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Fact or Fiction: Gap between Florida and Georgia is not as wide as gap between Tennessee and Florida

By Robbie Andreu and Pat Dooley/Staff writers
Gainesville Sun
Florida quarterback Kyle Trask throws against Georgia during last year's game at TIAA Bank Field in Jacksonville. [Kim Klement-USA TODAY Sports]

Published on: Aug 8, 2020 at 12:38 p.m.

Our Fact or Fiction segment continues as we get closer to the SEC schedule being released and maybe even games being played in late September. Maybe. Sun staffers Robbie Andreu and Pat Dooley continue to embrace the debate:

Item 1 

The gap between Florida and Georgia is not as wide as the gap between Tennessee and Florida.

Andreu: I’m not any good at math and I know better than to compare scores, but I’m going to do both in this instance. After last year’s game in Jacksonville, when Dan Mullen was asked how big the gap was between the Gators and the Bulldogs, he gave the perfect answer: seven points, because the score of the game was 24-17. So, based on the score, not much of a gap. Now, to last year’s Tennessee game. The Gators won 34-3, so a 31-point gap, which is considerable. The reality is the gap between the three schools isn’t all that wide, although the Gators have a bigger one on UT than UGA has on UF. FACT.

Dooley: This was debated by members of The Athletic staff the other day and a lot of it is based on that run the Vols had at the end of the season when they beat up on a lot of mediocrity and the recruiting class Tennessee is putting together. I would point to the first Coaches’/SID poll that came out this week. Florida and Georgia are both in the Top 10. Tennessee is unranked. I do believe Florida fans think the gap is tighter between Florida and Georgia than it actually is. That doesn’t mean Florida can’t beat Georgia, especially because of Dan Mullen. But Georgia has recruited better over the last three years and has better players. Tennessee, beat somebody and get back to me. FACT.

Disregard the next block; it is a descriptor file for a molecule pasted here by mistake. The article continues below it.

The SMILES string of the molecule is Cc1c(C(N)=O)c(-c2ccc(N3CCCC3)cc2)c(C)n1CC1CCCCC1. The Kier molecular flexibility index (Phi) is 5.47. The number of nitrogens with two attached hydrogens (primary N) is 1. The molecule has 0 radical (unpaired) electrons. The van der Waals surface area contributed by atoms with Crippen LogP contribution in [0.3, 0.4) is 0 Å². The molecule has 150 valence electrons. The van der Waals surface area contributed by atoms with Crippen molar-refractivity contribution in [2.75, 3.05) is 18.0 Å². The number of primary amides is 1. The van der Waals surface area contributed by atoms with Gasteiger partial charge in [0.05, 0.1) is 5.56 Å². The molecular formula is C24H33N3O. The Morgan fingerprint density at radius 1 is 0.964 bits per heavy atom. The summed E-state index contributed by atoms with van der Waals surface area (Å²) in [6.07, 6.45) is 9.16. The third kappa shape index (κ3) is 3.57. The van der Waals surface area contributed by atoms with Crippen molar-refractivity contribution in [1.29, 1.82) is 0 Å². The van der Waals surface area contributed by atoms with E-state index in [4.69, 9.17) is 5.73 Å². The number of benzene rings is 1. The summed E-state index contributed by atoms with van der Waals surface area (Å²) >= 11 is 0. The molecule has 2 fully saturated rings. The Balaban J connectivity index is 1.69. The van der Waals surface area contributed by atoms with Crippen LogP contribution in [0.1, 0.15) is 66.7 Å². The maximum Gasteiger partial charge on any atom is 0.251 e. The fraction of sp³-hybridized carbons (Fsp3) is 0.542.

Item 2

 Zachary Carter will have more sacks this season than highly rated and highly regarded Georgia transfer Brenton Cox.

Andreu: Everyone is jacked up to see what Cox does on the field this fall after sitting out last season. Not only was he a five-star recruit coming out of high school, he’s wearing No. 1 this season, which means the coaching staff thinks highly of him. Well, they think highly of Carter, too. Carter had a near-breakout season last year filling in for the injured Jabari Zuniga, recording 4.5 sacks and 7.0 tackles for losses. He’s primed to break out completely this fall. And he’s pretty much going to own that end spot, while Cox is going to have to battle senior Jeremiah Moon and several other promising young players for playing time at the rush-end spot. That position may produce more sacks than Carter, but Carter wins the sack count against Cox. FACT.

Dooley: This staff doesn’t give out that No. 1 jersey without giving it some thought and all indications are that Cox could have the kind of year that lands him on the All-SEC team. It didn’t hurt that Cox, even though he had to sit out last year, got a real understanding of the Florida defense under Todd Grantham and learned from Jon Greenard. If he plays as hard as Greenard did in 2019, Cox could be an All-American. Nothing against Carter, who was really coming on at times last season, and we always have to see about the health of players. But there is something about Cox that screams he will be an amazing player. FICTION.

Item 3

The UF offensive line gave up only 25 sacks last season. The number will be even lower in 2020.

Andreu: I’m basing this on the theory/assumption that the Gators are going to have a much more productive running game. It’s amazing that the big guys gave up only 25 sacks in 2019 with the Gators having almost zero running game and an almost all-pass offense. So, if the running game is better and more reliable, it takes pressure off the passing game -- and off the quarterback -- and brings the play-action passing game into the game plan. Plus, there are fewer games this season, so the number will drop below 25, maybe even 20. FACT.

Dooley: The biggest reason to believe this is a fact -- Florida is only playing 10 games this season and may not even play that many. If the Gators were playing a 13-game schedule (or even 14), it could be a higher number than 25. Defenses are going to try to get after Kyle Trask because they saw some bad throws last year that somehow were not turned into interceptions. I expect Trask to be better, but the offensive line still has to show me that it has truly improved. That said, not all of those sacks occurred when Trask was playing. Anyway, the bottom line is fewer games mean fewer sacks. FACT.